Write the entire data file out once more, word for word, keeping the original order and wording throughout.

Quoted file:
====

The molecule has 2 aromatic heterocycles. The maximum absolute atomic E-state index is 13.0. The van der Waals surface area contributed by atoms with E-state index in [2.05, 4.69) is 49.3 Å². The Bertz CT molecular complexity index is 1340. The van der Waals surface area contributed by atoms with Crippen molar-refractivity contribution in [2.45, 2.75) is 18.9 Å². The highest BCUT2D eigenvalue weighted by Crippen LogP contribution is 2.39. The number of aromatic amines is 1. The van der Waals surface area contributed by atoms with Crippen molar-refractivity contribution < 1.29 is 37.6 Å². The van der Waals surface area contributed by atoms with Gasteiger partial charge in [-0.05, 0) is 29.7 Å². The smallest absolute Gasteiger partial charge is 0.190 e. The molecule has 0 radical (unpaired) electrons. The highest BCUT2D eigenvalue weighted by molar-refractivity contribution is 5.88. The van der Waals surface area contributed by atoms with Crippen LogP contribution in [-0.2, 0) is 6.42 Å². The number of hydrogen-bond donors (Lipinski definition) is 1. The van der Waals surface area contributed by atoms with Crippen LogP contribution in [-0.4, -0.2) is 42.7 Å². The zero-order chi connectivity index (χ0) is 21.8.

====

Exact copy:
The molecule has 2 aromatic heterocycles. The maximum absolute atomic E-state index is 13.0. The van der Waals surface area contributed by atoms with E-state index in [2.05, 4.69) is 49.3 Å². The Bertz CT molecular complexity index is 1340. The van der Waals surface area contributed by atoms with Crippen molar-refractivity contribution in [2.45, 2.75) is 18.9 Å². The highest BCUT2D eigenvalue weighted by Crippen LogP contribution is 2.39. The number of aromatic amines is 1. The van der Waals surface area contributed by atoms with Crippen molar-refractivity contribution < 1.29 is 37.6 Å². The van der Waals surface area contributed by atoms with Gasteiger partial charge in [-0.05, 0) is 29.7 Å². The smallest absolute Gasteiger partial charge is 0.190 e. The molecule has 0 radical (unpaired) electrons. The highest BCUT2D eigenvalue weighted by molar-refractivity contribution is 5.88. The van der Waals surface area contributed by atoms with Crippen LogP contribution in [-0.2, 0) is 6.42 Å². The number of hydrogen-bond donors (Lipinski definition) is 1. The van der Waals surface area contributed by atoms with Crippen LogP contribution in [-0.4, -0.2) is 42.7 Å². The zero-order chi connectivity index (χ0) is 21.8.